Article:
Between 1942 and 1944, he was a member of the board of editors for magazine ‘VVV’ along with contributing towards art magazine ‘DYN’.
In 1944, he was appointed as the editor of Documents of Modern Art Series of Books. While holding this position, he contributed to the literature regarding Modern Art. The same year, his solo exhibition was showcased at Peggy Guggenheim’s Art of This Century gallery in New York.
Within the next few years, Robert Motherwell evolved as a spokesperson for avant- garde art in America. His friends circle included popular artists like Barnett Newman, Herbert Ferber, and Mark Rothko with whom he initiated the ‘Subjects of Artist School’ between 1948 and 1949.
In this period, he also conducted his solo exhibitions at the San Francisco Museum of Art, the Arts Club of Chicago, along with taking part in the exhibition ‘Fourteen Americans’ at the Museum of Modern Art in New York.
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In 1948, he began his work on the development of the theme ‘Elegy to the Spanish Republic’, which he described as a lamentation post the Spanish civil war. He continued developing this theme until his death.
In the 1950s Robert Motherwell pursued teaching at colleges like the Hunter College in New York and Black Mountain College in North Carolina. Artists and painters, such as, Cy Twombly, Kenneth Noland and Robert Rauschenberg were taught and influenced by him. He also continued his literary contributions to the Documents of Modern Art Series, as well as worked on the ‘The Dada Painters and Poets: An Anthology’ (1951).
Between 1954 and 1958, he worked on paintings that depicted his most private feelings, and is known to have included the words ‘Je t’aime’ in his works.
Between 1958 and 1959, he was included in the exhibition initiated by the Museum of Modern Art named ‘The New American painting;’ and he travelled to Spain and France.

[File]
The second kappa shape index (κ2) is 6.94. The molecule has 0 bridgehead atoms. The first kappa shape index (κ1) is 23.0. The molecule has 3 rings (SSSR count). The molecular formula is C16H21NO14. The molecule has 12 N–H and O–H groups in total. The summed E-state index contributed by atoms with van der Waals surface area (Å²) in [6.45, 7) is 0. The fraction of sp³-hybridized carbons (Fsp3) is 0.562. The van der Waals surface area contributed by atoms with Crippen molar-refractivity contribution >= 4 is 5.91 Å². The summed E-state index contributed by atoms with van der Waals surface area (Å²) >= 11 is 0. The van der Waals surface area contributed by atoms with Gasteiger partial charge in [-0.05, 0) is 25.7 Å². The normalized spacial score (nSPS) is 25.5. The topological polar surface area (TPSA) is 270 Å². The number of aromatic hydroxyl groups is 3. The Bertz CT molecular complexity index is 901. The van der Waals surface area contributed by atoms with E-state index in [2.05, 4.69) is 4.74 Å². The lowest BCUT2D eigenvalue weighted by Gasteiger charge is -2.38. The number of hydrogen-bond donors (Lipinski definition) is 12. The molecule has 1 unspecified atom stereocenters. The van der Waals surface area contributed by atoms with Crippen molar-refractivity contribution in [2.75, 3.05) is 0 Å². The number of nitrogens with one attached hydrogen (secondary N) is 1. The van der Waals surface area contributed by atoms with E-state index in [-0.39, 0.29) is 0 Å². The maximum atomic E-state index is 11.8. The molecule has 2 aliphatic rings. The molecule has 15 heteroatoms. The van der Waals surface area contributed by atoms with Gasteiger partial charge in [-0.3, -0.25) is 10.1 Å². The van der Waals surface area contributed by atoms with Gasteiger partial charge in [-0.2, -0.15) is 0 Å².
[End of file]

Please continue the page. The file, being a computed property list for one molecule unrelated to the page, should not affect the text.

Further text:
During the 1960s his exhibitions were showcased in America and Europe. In 1962 he spent months at the artists’ colony at Massachusetts, the coastline being an inspiration for the 64 paintings created as part of the ‘Beside the Sea’ series.
In 1965 as part of the exhibition at the Museum of Modern Art, he travelled to places like Brussels, London, Essen, Turin and Amsterdam. The same year he also worked on the ‘Lyric Suite’, where he used Japanese paper also called Rice paper.
In 1967, he initiated work on ‘Open series’, which was inspired by the chance proximity of large and small canvas. This work occupied him for almost two decades and included limited planes of colour. As the series progressed, they became more complex.
During the 1970s Robert Motherwell attended several retrospective exhibitions in many parts of Europe like Stockholm, Düsseldorf, Vienna, Edinburgh, Paris and London.
In 1977, he received a mural commission for the new wing of the National Gallery of Art at Washington, D.C.
Retrospective exhibitions of his works were held in the United States of America in 1983, beginning in New York and progressing to other places like Seattle, Los Angeles, Washington D.C and San Francisco.
In 1988, Robert Motherwell worked in collaboration with publisher Andrew Hoyem of Arion Press on a limited edition of novel ‘ Ulysses’ authored by James Joyce; he created 40 etchings for the project.
Major Works
Robert Motherwell was known for his style of ‘abstract expressionism’. His most popular works include his art series ‘Open’ and 'Elegy to the Spanish Republic'.
Personal Life & Legacy
Robert Motherwell met aspiring actress and writer Maria Emilia Ferreira y Moyeros in 1941 and they got married the same year. The couple separated in 1949.
In 1950, he married Betty Little and the couple had two daughters. However, the relationship ended in a divorce.
In 1958, he married painter Helen Frankenthaler, and this relationship lasted till 1971, once again ending in a divorce.
In 1970, he married photographer and artist Renate Pensold.
Robert Motherwell died on 16 July 1991 at Provincetown, Massachusetts, at the age of 76.